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Why do so many people worship on Sunday?

QAWhy do so many people worship on Sunday?

There is no record in the New Testament stating that churches in the first century ever kept Sunday as a day of religious worship. The origin of Sunday worship, according to historians, was post-apostolic:

The first Christian church established at Jerusalem by apostolic authority became its doctrine and practice a model for the greater part of those founded in the first century…These Judaizing Christians were first known by the outside world as ‘Nazarenes’…All Christians agreed in celebrating the seventh day of the week in conformity to the Jewish converts. (Schaff, Phillip, The History of the Christian Church, [Grand Rapids, Michigan: WM. B. Eerdman’s, 1994], 7:50, 51, 69)
The Sabbath had been a prominent feature in the Jewish creed and practice, and since much bitter prejudice grew up between the pagan converts and the Jewish elements in the church, the heathen element gradually gained control, and succeeded in effacing much of what they considered Judaistic. The fact that Justin Martyr and others began to press their antinomian theories shows that the Sabbath was yet an institution which had a strong hold on the church, even on the Gentile converts. The Sabbath was not discarded during the apostolic days. (John Kiesz, “A History of the Sabbath and Sunday” in Christian Resource Centre (Bermuda) Version 2001.1 [January 26, 2001])

The apostle Paul had warned the early Christians concerning the falling away of the church:

For I know this, that after my departure savage wolves will come in among you, not sparing the flock. Also from among yourselves men will rise up, speaking perverse things, to draw away the disciples after themselves. (Acts 20:29-30)
For fifty years after St. Paul’s life, a curtain hangs over the church, through which we vainly strive to look; and when at last the curtain rises, about A.D. 120, with the writings of the earliest church fathers, we find a church in many aspects very different from that in the days of St. Peter and St. Paul. (Jesse L. Hurlbut, The Story of the Christian Church [Grand Rapids, Michigan: Zondervan, 1986], 41)

God had revealed through the prophecy of Daniel that during the “fourth kingdom,” the Roman Empire, the saints of the Most High would be persecuted. The “fourth beast,” the Roman Emperor, “shall intend to change times and law” (Dan 7:23-25). His prophecy is amazingly accurate.

Constantine was emperor of Rome from A.D. 306 to 337. He was a worshiper of the sun during the first years of his reign, but later professed conversion to Christianity. The Emperor Constantine changed the observance of the seventh-day Sabbath to Sunday by law in A.D. 321:

On the venerable day of the sun let the magistrates and people residing in the cities rest, and let all workshops be closed. In the country, however, persons engaged in agriculture may freely and lawfully continue their pursuits; because it often happens that another day is not so suitable for grain growing or for vine planting; lest by neglecting the proper moment for such operations, the bounty of heaven should be lost.” – Given the 7th day of March, Crispus and Constantine being consuls each of them for the second time. (Codex Justinianus 3.12-3, translated by Philip Schaff, in History of the Christian Church [Grand Rapids, Michigan: WM. B. Eerdman’s, 1994] 3:380)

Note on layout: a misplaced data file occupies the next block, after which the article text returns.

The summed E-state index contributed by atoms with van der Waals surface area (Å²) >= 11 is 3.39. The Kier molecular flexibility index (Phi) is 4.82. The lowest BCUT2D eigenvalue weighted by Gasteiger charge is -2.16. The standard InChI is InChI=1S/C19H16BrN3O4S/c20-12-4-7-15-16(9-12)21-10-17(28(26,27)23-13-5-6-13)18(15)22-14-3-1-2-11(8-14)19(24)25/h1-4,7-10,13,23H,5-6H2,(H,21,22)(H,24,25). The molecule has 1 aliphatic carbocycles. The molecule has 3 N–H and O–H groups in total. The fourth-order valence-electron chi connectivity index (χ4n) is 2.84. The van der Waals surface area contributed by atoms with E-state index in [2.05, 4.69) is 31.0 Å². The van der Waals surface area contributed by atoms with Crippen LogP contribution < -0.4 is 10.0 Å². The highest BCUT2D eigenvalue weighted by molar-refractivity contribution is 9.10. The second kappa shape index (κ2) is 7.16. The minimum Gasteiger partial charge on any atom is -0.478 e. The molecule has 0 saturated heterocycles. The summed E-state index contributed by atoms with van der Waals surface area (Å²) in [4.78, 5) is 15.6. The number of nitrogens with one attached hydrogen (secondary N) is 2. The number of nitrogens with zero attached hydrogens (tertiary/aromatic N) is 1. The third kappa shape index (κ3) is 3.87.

Unquestionably the first law, either ecclesiastical or civil, by which the Sabbatical observance of that day is known to have been ordained, is the edict of Constantine, 321 A.D. (Chambers’ Encyclopedia, n.d., s.v. “Sabbath”)

The Roman Catholic Church neither denies nor attempts to conceal this substitution of Sunday for the Sabbath. The Catholic Church bases Sunday observance on the authority of the Pope and not on the Holy Bible. It regards the change as evidence of the Catholic Church’s power to change a commandment of God:

You may read the Bible from Genesis to Revelation, and you will not find a single line authorizing the sanctification of Sunday. The Scriptures enforce the religious observance of Saturday, a day which we never sanctify. (James Cardinal Gibbons, The Faith of our Fathers, 1893 ed. [Baltimore, Maryland: Tan Books, 1917], 72-73)

The Convert’s Catechism of Catholic Doctrine, received the “Apostolic Bless” of Pope Pius X on January 25, 1910:

Question: Which is the Sabbath day? Answer: Saturday is the Sabbath day. Question: Why do we observe Sunday instead of Saturday? Answer: We observe Sunday instead of Saturday because the Catholic Church, in the Council of Laodecia (AD 336), transferred the solemnity from Saturday to Sunday. (2nd ed. St. Louis, Missouri: B. Herder Book Company: 1923], 50)

As a result of the Catholic Church’s change, however, Protestant, Evangelical, and other Christians, are greatly confused on the Sabbath issue.


Publisher: True Jesus Church
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